There may be times when doing some short term or intermittent bottle feeding may be a stepping stone to successful breastfeeding. Of course, the feeding of choice is the mother’s pumped breastmilk, but formula may be necessary in selected situations.
Temporary use of a bottle nipple may be useful for:
Allow extremely sore nipples time to heal when they are not responding to attempts to correct the positioning and latch-on.
- Disorganized or dysfunctional suckle.
- Mother has emotionally reached her "limit" and needs a short break.
- The baby will not open his mouth wide enough to achieve a deep latch-on.
- Parents or their primary health care provider are reluctant to try alternative types of feeding methods (finger feeding, cups, etc) to remedy a problem.
Choosing a bottle:
Select a bottle nipple which promotes a suckle and most closely resembles a correctly positioned breast nipple (teat) in the infant’s mouth. Many bottle nipples promote a shallow latch-on, fast flow, jaw clench and elevated posterior tongue.
Select a nipple with a:
- long shank conical shape
- or wide base
- slow flow
How do you know if you are using the proper flow rate for your baby? He should be able to finish a feeding in 15-20 minutes. Use either smaller or larger size holes or more holes in the nipple to achieve this.
Paced bottle feeding:
Advance nipple in infant’s mouth until it is open to 140o to encourage a wider mouth while suckling at the breast.
Most bottle nipples will drip at a rapid pace when held vertically. This will either over-whelm the baby with milk, or teach him to expect a rapid flow when sucking at the breast. Then when he goes back to the breast he may be dissatisfied with the flow from the breast. Typically, a baby sucks a few times and releases the breast, sucks a few times more and comes off the breast. Eventually he will become frustrated and cry, and possibly refuse to go back to the breast.
Avoid this by holding the bottle as horizontal as possible (while still keeping milk in the tip of the nipple). The baby will have to suck to get the milk out; gravity will not increase the flow.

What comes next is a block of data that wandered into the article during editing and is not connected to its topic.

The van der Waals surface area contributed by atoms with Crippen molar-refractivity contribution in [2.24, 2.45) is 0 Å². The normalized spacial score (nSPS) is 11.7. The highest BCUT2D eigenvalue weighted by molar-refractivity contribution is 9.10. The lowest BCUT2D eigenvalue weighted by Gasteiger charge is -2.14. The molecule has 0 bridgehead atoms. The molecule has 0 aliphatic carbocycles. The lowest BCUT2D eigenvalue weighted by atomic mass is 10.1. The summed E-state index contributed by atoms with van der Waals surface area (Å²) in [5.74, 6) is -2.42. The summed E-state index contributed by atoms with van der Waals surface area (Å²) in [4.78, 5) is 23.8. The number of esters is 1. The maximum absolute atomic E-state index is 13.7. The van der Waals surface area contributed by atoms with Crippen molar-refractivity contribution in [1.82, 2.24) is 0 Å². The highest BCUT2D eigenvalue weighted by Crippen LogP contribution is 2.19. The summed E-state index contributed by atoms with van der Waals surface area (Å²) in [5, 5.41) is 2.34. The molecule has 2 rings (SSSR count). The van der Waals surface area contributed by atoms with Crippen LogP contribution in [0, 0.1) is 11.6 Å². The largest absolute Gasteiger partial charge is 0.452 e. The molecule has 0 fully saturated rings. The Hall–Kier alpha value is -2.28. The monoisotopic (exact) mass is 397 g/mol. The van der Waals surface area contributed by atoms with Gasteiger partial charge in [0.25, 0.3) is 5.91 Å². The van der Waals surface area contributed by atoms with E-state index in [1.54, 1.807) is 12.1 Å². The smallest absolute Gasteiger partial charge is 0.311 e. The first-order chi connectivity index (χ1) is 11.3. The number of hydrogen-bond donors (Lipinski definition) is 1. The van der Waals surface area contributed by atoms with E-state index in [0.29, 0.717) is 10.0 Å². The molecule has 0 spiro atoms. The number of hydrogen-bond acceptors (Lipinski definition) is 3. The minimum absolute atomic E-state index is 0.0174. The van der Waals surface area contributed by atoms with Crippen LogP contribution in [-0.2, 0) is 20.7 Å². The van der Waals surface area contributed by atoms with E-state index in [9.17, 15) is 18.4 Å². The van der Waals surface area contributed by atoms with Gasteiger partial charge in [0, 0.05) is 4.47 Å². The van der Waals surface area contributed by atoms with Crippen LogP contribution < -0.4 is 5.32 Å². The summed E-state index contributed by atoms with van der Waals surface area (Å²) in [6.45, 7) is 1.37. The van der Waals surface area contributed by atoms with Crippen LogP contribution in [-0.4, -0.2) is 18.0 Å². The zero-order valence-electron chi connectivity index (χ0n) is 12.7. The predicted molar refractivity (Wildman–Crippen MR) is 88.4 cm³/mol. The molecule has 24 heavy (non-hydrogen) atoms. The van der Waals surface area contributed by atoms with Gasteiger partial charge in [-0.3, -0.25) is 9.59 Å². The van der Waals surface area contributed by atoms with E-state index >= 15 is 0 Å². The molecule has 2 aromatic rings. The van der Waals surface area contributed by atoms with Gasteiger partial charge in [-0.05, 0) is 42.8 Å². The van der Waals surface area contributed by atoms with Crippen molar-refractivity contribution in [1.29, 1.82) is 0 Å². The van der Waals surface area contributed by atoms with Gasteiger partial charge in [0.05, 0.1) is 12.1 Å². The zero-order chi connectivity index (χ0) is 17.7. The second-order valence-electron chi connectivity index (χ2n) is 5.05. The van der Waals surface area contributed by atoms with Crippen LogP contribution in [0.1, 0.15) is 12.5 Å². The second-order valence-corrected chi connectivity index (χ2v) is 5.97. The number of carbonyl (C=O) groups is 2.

The mother can hold her baby “cheek to breast” to get the same feel and smell as if he were breastfeeding.
There are bottles with special features for unique situations. Gentle compression can be applied to both of these bottles for infants who cannot achieve adequate suction or have inadequate strength or sucking skills.
The Haberman bottle:
(Special Needs Feeder) has a nipple with an adjustable/variable flow depending on how it is held. It may be useful for infants that have a weak suck or disorganized suck.
The Adiri bottle:
The Adriri bottle is made of soft, rounded silicone resembling a breast, with a straight nipple. It is a new one piece bottle and nipple combination and there is little experience with it’s use. It does require jaw compression at the base of the nipple to obtain milk. The manufacturer does not claim it will be useful in correcting sucking problems.
Returning the baby to the breast:
Hold the baby as if breastfeeding, switching arms mid- feeding, talk and caress the baby during feedings and snuggle the baby after feedings. Offer lots of skin-to- skin contact during and between feedings. Bottle feed the baby with his cheek to the breast.
Offer the breast using correct positioning and latch-on at a time that the baby is not frantically hungry. The baby may be more willing to go back to the breast if an ounce or so is given by bottle and then he is switched quickly to the breast.
A feeding tube device may be used to stimulate a faster flow in the transition back to the breast.
Always make the breast a comforting and non- stressful place to be. Do not persist at the breast for that feeding if the baby is stressed or crying. Offer the bottle and try again at the next feeding. Patience and persistence will pay off.
References and Resources:
Balancing Breast & Bottle: Reaching Your Breastfeeding Goals by Amy Peterson, Mindy Harmer
Adapted from handout by Barbara L Boston RNC WHNP IBCLC
Coates, Mary-Margaret. "Choosing a Bottle" Bottle Feeding with Love. J Hum Lact 6:1:10-11, 1990. Noble R, Bovey A. Therapeutic teat use for babies who breastfeed poorly. Breastfeeding Review. 5:2:37-42, 1997.
Copied with permission from: Lactation Education Resources July 2013
Please be aware that the information provided is intended solely for general educational and informational purposes only. It is neither intended nor implied to be a substitute for professional medical advice. Always seek the advice of your physician for any questions you may have regarding your or your infant’s medical condition. Never disregard professional medical advice or delay in seeking it because of something you have received in this information